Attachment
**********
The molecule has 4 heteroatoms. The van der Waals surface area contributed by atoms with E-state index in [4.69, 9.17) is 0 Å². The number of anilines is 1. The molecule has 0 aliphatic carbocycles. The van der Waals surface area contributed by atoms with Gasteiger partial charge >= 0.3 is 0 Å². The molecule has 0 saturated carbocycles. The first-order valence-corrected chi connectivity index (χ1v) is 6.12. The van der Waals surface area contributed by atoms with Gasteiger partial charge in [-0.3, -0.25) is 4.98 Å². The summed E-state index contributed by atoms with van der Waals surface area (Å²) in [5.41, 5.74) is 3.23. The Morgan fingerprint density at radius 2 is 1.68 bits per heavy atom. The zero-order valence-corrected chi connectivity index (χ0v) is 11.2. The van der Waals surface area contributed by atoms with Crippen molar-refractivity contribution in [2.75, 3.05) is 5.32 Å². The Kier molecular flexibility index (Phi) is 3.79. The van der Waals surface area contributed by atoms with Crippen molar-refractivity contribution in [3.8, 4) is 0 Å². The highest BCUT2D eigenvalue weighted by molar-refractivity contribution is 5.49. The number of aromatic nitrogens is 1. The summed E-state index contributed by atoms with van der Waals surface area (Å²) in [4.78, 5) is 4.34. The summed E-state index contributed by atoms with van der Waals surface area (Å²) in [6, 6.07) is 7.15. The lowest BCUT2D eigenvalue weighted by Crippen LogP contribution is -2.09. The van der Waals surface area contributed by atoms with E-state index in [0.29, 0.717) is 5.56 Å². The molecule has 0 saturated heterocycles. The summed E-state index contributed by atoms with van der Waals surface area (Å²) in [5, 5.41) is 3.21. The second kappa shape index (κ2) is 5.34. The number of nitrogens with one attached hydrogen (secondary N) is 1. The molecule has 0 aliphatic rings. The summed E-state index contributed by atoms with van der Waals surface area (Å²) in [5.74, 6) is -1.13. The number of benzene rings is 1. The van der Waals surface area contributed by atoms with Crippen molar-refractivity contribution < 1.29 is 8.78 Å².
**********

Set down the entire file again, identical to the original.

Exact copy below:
The molecule has 4 heteroatoms. The van der Waals surface area contributed by atoms with E-state index in [4.69, 9.17) is 0 Å². The number of anilines is 1. The molecule has 0 aliphatic carbocycles. The van der Waals surface area contributed by atoms with Gasteiger partial charge >= 0.3 is 0 Å². The molecule has 0 saturated carbocycles. The first-order valence-corrected chi connectivity index (χ1v) is 6.12. The van der Waals surface area contributed by atoms with Gasteiger partial charge in [-0.3, -0.25) is 4.98 Å². The summed E-state index contributed by atoms with van der Waals surface area (Å²) in [5.41, 5.74) is 3.23. The Morgan fingerprint density at radius 2 is 1.68 bits per heavy atom. The zero-order valence-corrected chi connectivity index (χ0v) is 11.2. The van der Waals surface area contributed by atoms with Crippen molar-refractivity contribution in [2.75, 3.05) is 5.32 Å². The Kier molecular flexibility index (Phi) is 3.79. The van der Waals surface area contributed by atoms with Crippen molar-refractivity contribution in [3.8, 4) is 0 Å². The highest BCUT2D eigenvalue weighted by molar-refractivity contribution is 5.49. The number of aromatic nitrogens is 1. The summed E-state index contributed by atoms with van der Waals surface area (Å²) in [4.78, 5) is 4.34. The summed E-state index contributed by atoms with van der Waals surface area (Å²) in [6, 6.07) is 7.15. The lowest BCUT2D eigenvalue weighted by Crippen LogP contribution is -2.09. The van der Waals surface area contributed by atoms with E-state index in [0.29, 0.717) is 5.56 Å². The molecule has 0 saturated heterocycles. The summed E-state index contributed by atoms with van der Waals surface area (Å²) in [5, 5.41) is 3.21. The second kappa shape index (κ2) is 5.34. The number of nitrogens with one attached hydrogen (secondary N) is 1. The molecule has 0 aliphatic rings. The summed E-state index contributed by atoms with van der Waals surface area (Å²) in [5.74, 6) is -1.13. The number of benzene rings is 1. The van der Waals surface area contributed by atoms with Crippen molar-refractivity contribution < 1.29 is 8.78 Å².